UNM engineering graduate students will work at a new sustainable energy community, Mesa del Sol, which aims to showcase sustainable urban development and accommodate Albuquerque’s growth.
Director of the Center for Emerging Energy Technologies Andrea Mammoli said the project is part of a $15 million collaboration between the community, UNM and the New and Industrial Technology Development Organization. He said NEDO, a Japanese organization similar to the United States Department of Energy, built a microgrid at Mesa del Sol, an area south of Rio Bravo Boulevard and east of I-25.
NEDO is made up of Japanese companies, such as Mitsubishi Heavy Industries, Fuji Electric, Toshiba and Sharp, and designed and constructed the $15 million microgrid to take advantage of the activities and infrastructure at Mesa del Sol.
The microgrid is a collection of power generation and energy storage devices, such as a natural gas powered generator and fuel cells, which can continue to provide power when traditional energy grids fail. Students will use the microgrid to become familiar with new sustainable energy practices.
“This is actually very valuable because there are very few programs, not just in New Mexico but in the whole country, that actually train students in operating and understanding these kinds of power systems,” Mammoli said.
The Mesa del Sol area includes 20 model homes, the microgrid and offices for UNM students and NEDO employees to perform their research. He said that in the future, Mesa del Sol will house 30,000 to 40,000 homes as well as businesses, retail and recreational facilities.
The community already includes UNM’s Interdisciplinary Film and Digital Media Program and The International School at Mesa del Sol, a K-6 charter school. The area will eventually be the size of Santa Fe, and will allow scientists to study how a sustainable city could work.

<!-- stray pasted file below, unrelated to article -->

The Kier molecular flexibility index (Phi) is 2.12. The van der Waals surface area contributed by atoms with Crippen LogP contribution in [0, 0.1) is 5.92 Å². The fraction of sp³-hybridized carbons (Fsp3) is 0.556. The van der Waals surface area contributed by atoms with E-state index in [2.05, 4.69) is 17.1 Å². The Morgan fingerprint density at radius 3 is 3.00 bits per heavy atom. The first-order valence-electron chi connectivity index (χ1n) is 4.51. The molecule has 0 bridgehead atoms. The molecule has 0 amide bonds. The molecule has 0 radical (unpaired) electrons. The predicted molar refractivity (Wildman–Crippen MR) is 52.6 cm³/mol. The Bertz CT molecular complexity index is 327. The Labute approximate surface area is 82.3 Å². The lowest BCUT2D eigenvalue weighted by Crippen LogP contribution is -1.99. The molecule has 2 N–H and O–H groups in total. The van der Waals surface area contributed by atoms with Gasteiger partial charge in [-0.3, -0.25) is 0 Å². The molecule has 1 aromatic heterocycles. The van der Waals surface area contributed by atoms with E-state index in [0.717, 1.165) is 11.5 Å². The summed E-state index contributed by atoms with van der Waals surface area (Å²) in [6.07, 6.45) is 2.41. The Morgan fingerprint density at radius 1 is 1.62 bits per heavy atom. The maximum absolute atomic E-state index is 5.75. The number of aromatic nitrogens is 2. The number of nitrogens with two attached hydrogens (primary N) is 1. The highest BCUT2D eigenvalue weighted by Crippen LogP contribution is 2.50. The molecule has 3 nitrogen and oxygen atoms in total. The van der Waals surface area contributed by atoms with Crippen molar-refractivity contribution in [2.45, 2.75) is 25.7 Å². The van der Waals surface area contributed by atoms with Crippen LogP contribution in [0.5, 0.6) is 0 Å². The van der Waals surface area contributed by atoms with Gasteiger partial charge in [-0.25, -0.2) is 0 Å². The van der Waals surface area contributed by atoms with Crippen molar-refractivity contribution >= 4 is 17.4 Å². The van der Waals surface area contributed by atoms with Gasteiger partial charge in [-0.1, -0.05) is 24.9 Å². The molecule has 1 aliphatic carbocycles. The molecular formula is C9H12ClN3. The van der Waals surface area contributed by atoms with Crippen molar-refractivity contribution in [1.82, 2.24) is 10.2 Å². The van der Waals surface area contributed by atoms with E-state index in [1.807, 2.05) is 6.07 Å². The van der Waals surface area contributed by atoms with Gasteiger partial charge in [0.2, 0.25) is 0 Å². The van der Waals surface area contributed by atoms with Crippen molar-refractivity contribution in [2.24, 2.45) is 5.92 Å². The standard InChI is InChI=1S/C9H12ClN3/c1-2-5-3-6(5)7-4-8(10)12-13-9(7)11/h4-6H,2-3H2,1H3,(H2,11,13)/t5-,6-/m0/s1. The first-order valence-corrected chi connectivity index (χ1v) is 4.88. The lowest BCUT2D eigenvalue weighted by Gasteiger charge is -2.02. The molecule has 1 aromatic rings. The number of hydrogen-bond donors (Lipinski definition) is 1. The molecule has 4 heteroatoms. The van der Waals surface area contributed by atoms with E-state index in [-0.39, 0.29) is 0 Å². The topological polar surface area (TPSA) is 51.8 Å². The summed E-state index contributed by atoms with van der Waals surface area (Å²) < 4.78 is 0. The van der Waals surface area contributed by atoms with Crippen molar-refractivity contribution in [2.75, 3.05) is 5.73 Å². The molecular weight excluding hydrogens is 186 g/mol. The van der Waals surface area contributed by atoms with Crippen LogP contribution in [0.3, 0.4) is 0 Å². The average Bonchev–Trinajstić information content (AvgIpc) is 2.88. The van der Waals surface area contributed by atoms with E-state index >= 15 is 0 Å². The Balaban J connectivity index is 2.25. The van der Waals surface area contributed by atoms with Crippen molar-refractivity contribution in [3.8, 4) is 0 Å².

“Because it’s being built from scratch, we have the opportunity to show some concepts of what a future city should look like and what future electrical infrastructure should look like,” Mammoli said. “That’s the reason why the microgrid is located there.”
According to the Mesa del Sol website, homes within the community meet both Energy Star 3.0 standards and energy efficiency guidelines set by the U.S. Environmental Protection Agency. Some of the homes use solar energy and rainwater harvesting technology.
The homes have been available for purchase since March 2012.
Forest City Covington, the company that developed Mesa del Sol, built the Stapleton Community, a sustainable energy community in Denver, 10 years ago.
Students will work with UNM faculty and Japanese researchers to learn how the community’s technology can be used to support real cities. Students involved in the research will have a competitive edge because they will learn how microgrid systems are made and work.
“Basically, they get training in how the power grid is going to work in the future,” Mammoli said. “If you look at the utility industry, a lot of people are reaching the retirement age and so eventually there will be a need for new people to work in that industry.”
Mammoli said UNM can only run models and simulations because NEDO has physical control over the microgrid the first two years, but the University will be able to run physical tests with the microgrid beginning in 2014.